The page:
If you’re planning to enter a skilled nursing home or assisted living facility, you can either use your own income and assets or you can qualify for Medicaid or Special Assistance. Medicaid and Special Assistance will cover long-term care expenses, unlike Medicare and most health insurance.
While many Americans have Medicare, Medicare only offers temporary assistance to cover up to 100 days in a skilled nursing facility if it is medically necessary. Medicaid, however, does cover long-term care for those who qualify. Special Assistance helps cover the costs of assisted living expenses.
Our attorneys at Brady Cobin Law Group can explain the requirements and asset limits for Medicaid and Special Assistance eligibility in North Carolina. Call us at 919-782-3500 to schedule a consultation.
Asset and Income Limits for Medicaid and Special Assistance in North Carolina
The income limits for Medicaid and Special Assistance are very different. Medicaid only requires that your income be less than the cost of care. Given that the average cost of skilled nursing facilities in North Carolina averages around $8,000 per month, that is rarely a hurdle for most North Carolinians.
Special Assistance, however, has stricter income limits. The gross income limit for a general assisted living resident is $1,355 per month. The gross income limit for a memory care resident is $1,737.
Both Medicaid and Special Assistance have strict asset limits. Both programs have a $2,000 countable asset cap for an individual ($3,000 for a married couple). One major difference between the two programs is Medicaid counts the assets of both spouses, where Special Assistance does not; therefore, the spouse needing assisted living can simply transfer his/her assets to his/her husband or wife.
While Medicaid counts the assets of both spouses, it does have spousal protection in place, called the Community Spouse Resource Allowance. This protection allows the non-institutionalized spouse (the “community spouse”) to keep between $29,724 and $148,620, depending on the couple’s assets at the time skilled nursing is necessary.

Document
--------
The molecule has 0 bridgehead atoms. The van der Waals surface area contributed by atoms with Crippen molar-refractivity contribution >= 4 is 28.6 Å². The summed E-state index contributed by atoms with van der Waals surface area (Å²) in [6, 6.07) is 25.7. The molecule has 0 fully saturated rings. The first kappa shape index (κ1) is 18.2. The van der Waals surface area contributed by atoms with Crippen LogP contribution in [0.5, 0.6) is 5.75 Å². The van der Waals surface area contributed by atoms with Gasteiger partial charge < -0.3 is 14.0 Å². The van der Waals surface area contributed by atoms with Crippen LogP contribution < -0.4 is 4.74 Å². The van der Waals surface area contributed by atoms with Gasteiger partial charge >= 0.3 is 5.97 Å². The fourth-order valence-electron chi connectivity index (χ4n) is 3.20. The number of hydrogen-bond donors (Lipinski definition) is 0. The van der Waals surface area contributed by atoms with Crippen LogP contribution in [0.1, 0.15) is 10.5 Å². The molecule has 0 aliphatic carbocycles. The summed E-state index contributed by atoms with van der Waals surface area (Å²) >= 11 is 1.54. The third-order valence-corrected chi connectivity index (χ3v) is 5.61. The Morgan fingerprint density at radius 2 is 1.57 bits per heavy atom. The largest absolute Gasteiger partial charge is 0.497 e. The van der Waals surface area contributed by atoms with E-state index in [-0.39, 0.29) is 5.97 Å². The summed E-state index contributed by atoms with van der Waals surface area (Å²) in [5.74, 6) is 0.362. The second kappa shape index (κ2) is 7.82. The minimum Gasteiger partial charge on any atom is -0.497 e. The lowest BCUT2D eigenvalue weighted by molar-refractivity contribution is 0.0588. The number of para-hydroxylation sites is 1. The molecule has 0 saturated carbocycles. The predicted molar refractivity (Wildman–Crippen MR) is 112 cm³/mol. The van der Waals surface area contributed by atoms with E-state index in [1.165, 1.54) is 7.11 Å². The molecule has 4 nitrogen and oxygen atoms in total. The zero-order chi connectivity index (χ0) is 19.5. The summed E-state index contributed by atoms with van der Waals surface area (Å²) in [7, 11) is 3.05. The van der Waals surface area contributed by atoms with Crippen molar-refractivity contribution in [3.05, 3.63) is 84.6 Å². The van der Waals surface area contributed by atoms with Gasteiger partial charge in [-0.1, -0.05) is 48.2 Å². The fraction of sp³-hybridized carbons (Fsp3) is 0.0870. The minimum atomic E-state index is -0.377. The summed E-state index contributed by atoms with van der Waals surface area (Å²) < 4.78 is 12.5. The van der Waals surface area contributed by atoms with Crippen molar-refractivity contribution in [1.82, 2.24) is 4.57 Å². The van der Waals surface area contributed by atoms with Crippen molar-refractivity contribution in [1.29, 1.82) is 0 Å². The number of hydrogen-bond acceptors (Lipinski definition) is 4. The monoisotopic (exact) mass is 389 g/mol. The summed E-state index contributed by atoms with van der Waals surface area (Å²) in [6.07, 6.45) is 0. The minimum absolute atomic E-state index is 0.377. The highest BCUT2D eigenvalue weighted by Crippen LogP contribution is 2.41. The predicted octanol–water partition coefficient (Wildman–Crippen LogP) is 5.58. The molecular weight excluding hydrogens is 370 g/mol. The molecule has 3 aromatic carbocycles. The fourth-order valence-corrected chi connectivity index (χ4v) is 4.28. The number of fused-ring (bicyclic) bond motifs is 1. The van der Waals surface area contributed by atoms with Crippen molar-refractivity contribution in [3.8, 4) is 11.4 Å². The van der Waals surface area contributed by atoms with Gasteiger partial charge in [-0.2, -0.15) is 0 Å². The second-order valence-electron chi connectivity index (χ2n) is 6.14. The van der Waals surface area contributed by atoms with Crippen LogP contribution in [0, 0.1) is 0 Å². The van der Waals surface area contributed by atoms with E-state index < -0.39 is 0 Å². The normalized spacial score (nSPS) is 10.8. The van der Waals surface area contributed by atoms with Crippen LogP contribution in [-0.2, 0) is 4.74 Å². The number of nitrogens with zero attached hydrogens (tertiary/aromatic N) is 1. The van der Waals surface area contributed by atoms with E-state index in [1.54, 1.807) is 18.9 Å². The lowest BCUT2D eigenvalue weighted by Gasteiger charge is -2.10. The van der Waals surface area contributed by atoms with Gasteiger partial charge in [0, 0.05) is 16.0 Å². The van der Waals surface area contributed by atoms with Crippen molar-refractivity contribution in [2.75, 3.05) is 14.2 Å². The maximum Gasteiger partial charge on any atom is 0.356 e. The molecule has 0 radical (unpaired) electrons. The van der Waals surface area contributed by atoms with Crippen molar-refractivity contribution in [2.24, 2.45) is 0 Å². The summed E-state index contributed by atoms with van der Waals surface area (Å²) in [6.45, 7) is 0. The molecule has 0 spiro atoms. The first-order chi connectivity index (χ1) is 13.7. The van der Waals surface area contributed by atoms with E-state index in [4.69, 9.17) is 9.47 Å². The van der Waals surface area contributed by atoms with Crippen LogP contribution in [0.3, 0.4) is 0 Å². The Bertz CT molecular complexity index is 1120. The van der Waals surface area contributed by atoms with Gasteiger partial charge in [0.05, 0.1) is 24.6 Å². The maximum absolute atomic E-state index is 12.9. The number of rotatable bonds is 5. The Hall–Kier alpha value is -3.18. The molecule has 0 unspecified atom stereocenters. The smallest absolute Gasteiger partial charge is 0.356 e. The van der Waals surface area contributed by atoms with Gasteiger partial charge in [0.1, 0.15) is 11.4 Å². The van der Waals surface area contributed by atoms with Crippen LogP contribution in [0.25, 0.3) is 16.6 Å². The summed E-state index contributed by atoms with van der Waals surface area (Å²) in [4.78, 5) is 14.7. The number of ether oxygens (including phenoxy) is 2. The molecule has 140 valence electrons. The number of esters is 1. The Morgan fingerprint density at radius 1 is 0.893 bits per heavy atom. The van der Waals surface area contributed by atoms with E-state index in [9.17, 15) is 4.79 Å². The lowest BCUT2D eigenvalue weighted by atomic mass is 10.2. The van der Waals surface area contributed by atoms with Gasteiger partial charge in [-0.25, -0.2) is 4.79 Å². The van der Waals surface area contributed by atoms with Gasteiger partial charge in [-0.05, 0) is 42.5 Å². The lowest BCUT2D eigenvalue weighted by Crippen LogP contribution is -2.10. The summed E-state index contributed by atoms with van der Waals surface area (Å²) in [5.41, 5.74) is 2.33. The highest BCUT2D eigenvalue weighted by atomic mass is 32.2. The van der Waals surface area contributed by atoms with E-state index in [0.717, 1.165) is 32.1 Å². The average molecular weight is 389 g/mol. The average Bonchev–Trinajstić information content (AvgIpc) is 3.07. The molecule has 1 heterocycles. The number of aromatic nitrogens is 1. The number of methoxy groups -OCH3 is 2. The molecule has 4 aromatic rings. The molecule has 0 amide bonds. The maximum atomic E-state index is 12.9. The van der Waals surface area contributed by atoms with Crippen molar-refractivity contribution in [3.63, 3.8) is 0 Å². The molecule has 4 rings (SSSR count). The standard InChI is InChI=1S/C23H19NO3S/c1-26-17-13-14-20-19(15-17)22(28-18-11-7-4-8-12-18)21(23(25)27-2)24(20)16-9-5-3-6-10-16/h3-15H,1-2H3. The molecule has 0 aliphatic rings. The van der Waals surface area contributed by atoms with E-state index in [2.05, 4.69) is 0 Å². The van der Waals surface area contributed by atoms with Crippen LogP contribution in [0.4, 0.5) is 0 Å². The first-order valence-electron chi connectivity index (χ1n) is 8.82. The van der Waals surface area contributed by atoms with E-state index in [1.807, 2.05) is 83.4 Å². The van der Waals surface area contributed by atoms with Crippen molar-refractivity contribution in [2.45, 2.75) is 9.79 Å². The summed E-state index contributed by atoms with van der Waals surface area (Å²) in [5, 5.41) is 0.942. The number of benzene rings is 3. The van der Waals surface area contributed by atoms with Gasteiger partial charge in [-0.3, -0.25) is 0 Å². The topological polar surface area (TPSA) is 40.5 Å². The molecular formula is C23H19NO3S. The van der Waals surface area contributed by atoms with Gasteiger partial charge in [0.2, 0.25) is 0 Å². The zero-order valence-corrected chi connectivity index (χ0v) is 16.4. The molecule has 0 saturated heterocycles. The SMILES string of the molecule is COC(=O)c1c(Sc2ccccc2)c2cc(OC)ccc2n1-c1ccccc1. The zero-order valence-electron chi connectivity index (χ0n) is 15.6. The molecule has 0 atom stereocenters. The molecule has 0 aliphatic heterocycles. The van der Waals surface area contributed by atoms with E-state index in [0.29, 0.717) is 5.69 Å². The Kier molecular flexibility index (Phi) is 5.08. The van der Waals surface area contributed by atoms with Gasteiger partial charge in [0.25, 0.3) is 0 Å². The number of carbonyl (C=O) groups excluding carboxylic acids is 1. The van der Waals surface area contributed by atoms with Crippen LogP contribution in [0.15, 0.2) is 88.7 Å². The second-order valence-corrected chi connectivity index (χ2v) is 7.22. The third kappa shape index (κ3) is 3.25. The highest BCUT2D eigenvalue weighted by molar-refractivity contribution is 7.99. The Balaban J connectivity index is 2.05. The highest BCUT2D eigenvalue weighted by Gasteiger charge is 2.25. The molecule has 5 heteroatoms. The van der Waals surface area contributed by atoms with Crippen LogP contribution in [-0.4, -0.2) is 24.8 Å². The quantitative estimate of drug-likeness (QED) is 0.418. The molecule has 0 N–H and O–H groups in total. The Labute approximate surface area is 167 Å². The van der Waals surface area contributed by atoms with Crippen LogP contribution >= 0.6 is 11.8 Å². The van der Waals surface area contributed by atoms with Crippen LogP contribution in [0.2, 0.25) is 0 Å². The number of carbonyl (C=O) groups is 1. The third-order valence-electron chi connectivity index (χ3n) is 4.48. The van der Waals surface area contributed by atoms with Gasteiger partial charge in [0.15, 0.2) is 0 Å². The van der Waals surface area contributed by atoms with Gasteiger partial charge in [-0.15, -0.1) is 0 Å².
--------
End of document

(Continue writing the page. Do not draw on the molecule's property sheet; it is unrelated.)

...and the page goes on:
Medicaid and Special Assistance consider all sources of income, including paychecks, social security benefits, alimony, and distributions from retirement and investment accounts.
Both programs consider all assets, including bank accounts, investment and retirement accounts, whole life insurance and stocks and bonds; however, the primary residence and one vehicle are examples of two noncountable assets for eligibility purposes.
Qualifying for Medicaid and Special Assistance: The Look Back
North Carolina Medicaid has a five-year lookback period to determine if you have given away assets or transferred assets for less than fair market value. The lookback period for Special Assistance is three years.
Therefore, planning for long-term care early is essential to keep your assets protected for yourself and your family.
Contact an Experienced Medicaid Planning Attorney in Raleigh and Wake Forest, North Carolina.
Medicaid eligibility in North Carolina is complex. Contact us today at Brady Cobin Law Group for help understanding Medicaid planning and eligibility. Call us at 919-782-3500 or contact us online to schedule a consultation.